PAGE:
THEATER | Genevieve Bennett’s “Hedda Gabler” takes a walk on the Wilde side


A girl I used to baby-sit for started biting like a piranha at age one, at age two deliberately locked her mother out of the house, and by age three had learned that if someone was trying to take her someplace that she didn’t want to go (like, say, preschool), all she had to do was remove her clothes and refuse to put them back on. Her mom used to shake her head and say, “She’s a pistol!” I thought of that phrase when watching Annie Enneking’s portrayal of Hedda Gabler: Hedda, too, is a pistol, and—unlike, fortunately for all of us, my young charge—Hedda also has access to an actual pistol.

In director Genevieve Bennett’s production, at the Southern Theater through Sunday, Enneking leads a cast who positively glory in Ibsen’s meaty dialogue, playing their roles thoughtfully but broadly. Rather than a drama, this Hedda is a melodrama; the Friday night audience seemed almost ready to boo and hiss when things got wicked. The first act is filled with sardonic humor, Leif Jurgensen (playing Judge Brack) prancing about as the Algernon to the Earn-esque Paul de Cordova (in the role of George Tesman). The tragic second act is played in bloody Technicolor, as the characters become progressively horrified at their unpleasant circumstances. The only real miscasting is that of the late composer Samuel Barber, whose moody piano music should have been replaced by a sizzling orchestral score.

hedda gabler, presented through february 14 at the southern theater. for tickets ($20) and information, see

Hedda Gabler, one of the towering classics of the stage, has the newly-married title character (to answer the question every Gabler hears about once a month: no relation) trying very unsuccessfully to resign herself to a life of wedded boredom. Her husband Tesman is a scholar who buries himself in his work both because he enjoys it and because he wants to land an academic position that will allow him to support the lavish lifestyle his new bride is demanding as her due for being locked in a loveless union. At the end of the play’s first act the romantic, rumpled Lovborg (a convincingly tortured John Catron) shows up as Tesman’s rival for the position—and for Hedda.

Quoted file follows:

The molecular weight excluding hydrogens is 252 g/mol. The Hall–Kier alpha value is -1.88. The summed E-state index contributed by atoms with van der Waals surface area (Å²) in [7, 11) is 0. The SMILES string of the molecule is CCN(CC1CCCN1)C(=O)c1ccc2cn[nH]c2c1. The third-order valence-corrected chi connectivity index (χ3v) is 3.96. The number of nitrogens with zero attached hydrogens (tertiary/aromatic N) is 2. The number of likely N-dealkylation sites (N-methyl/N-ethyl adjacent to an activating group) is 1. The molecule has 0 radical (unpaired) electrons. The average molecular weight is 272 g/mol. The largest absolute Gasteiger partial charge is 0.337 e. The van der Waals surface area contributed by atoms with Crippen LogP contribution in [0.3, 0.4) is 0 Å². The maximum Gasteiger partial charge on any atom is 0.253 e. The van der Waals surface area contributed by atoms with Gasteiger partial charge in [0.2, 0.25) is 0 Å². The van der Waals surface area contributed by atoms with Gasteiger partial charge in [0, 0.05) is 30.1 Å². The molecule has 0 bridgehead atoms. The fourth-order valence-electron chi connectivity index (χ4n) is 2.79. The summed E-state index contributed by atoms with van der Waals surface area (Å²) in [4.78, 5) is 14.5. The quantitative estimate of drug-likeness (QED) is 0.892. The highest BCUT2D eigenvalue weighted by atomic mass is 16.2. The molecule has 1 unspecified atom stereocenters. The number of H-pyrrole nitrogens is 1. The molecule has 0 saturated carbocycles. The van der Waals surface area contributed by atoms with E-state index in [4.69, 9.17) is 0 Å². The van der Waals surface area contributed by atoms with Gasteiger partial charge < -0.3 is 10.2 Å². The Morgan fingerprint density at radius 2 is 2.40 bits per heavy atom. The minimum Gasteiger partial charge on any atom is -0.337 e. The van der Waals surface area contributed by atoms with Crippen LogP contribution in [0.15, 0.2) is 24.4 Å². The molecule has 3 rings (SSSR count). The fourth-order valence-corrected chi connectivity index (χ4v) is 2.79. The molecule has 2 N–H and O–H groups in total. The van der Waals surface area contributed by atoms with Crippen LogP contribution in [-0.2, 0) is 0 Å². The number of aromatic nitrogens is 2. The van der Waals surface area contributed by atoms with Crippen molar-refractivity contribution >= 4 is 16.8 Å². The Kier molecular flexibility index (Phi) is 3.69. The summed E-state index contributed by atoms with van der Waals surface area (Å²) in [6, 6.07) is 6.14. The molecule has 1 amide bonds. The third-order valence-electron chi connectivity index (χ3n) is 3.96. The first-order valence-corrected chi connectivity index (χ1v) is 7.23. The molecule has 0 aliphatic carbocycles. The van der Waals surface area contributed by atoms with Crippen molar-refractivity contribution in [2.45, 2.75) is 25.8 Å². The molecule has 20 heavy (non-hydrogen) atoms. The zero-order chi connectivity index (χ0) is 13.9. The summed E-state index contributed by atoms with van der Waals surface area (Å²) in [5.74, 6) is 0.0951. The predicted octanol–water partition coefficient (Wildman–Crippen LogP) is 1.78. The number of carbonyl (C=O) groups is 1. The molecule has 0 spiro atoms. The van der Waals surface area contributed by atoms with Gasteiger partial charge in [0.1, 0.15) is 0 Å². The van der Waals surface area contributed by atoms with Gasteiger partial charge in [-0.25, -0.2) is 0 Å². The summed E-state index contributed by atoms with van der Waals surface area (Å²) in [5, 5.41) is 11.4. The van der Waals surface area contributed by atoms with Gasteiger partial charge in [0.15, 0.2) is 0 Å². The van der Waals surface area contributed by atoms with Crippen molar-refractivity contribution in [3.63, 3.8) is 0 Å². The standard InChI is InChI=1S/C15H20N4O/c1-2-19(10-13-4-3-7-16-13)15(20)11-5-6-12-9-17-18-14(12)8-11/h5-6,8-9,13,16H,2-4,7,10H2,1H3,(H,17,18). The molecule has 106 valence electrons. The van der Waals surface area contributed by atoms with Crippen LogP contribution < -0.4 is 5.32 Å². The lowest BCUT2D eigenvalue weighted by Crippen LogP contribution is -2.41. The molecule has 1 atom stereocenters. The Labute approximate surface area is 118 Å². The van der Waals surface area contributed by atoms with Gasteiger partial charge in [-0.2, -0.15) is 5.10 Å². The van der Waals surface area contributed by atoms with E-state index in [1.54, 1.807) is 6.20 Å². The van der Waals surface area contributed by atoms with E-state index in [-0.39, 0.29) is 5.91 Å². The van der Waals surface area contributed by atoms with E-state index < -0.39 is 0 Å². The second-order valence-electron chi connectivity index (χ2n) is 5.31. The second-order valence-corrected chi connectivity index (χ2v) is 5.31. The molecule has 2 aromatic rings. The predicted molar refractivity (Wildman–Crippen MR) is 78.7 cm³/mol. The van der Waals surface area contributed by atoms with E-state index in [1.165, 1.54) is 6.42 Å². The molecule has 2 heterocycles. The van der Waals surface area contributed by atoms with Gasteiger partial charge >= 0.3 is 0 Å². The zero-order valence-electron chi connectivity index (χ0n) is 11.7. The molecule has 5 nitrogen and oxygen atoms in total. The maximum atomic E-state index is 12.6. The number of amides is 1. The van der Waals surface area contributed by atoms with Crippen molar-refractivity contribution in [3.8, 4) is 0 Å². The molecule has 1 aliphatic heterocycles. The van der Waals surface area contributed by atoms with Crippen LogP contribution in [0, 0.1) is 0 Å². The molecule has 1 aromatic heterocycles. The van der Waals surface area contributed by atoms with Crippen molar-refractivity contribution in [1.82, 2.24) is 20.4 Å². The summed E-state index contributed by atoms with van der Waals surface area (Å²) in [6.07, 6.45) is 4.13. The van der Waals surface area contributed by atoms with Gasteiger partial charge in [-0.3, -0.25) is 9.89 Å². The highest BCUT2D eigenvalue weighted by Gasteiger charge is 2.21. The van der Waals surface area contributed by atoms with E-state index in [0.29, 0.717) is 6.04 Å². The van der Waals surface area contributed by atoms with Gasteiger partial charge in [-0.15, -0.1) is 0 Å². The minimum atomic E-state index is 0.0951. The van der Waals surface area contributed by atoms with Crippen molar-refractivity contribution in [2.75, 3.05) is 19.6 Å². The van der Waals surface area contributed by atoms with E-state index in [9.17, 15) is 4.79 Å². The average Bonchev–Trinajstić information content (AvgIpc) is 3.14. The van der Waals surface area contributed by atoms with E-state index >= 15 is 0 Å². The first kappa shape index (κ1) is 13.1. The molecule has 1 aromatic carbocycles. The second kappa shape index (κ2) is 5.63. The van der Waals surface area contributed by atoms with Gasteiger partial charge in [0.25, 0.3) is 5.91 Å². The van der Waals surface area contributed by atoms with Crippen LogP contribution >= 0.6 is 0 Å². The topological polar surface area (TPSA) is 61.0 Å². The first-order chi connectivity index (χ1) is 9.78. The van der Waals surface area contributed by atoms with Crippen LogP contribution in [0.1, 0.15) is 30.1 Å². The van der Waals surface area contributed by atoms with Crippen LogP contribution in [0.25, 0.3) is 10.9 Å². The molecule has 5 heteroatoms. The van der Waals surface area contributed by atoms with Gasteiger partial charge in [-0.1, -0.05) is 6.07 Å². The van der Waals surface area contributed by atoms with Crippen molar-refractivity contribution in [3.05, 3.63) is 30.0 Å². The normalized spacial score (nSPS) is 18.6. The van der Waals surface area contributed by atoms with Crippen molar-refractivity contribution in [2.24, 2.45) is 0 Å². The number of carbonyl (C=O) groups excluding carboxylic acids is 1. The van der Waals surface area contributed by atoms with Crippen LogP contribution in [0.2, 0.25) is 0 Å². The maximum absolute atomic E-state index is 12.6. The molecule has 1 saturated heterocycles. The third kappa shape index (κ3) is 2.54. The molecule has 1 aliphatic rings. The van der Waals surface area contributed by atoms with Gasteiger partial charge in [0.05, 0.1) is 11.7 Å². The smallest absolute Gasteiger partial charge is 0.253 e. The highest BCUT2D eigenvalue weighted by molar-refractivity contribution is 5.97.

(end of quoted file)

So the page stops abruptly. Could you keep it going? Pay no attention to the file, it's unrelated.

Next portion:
Enneking, in her early 40s, is over a decade older than her character, a discrepancy that’s noticeable particularly in the scenes she shares with Jennifer J. Phillips as her schoolmate Thea. The age difference is not distracting, but it does underline the distinction between the cynical Hedda and the idealists who surround her. Enneking storms into her blandly bourgeois home (a wall-less room effectively built on the wide Southern stage by Amber WR Miller) like the antithesis of Mary Poppins; she’s so visibly frustrated by her new confines that she seems about ready to rip out the throats of her husband and his aunt (Melissa Hart). It’s clear what attracts Hedda to the brilliant, alcoholic Lovborg: she wants a man with demons, someone who can understand her struggles with her own.

It’s part of Ibsen’s genius that his masterpiece is open to a wide range of different interpretations, and if you’re familiar enough with the play to have formed your own view about it, that view may not jive with Bennett’s crackling take. This is a high-contrast Hedda, and like turning up the contrast on an image, Bennett’s approach sharpens some details while blurring others. Whatever Ibsen would have thought of this production, it makes for a fantastically entertaining evening.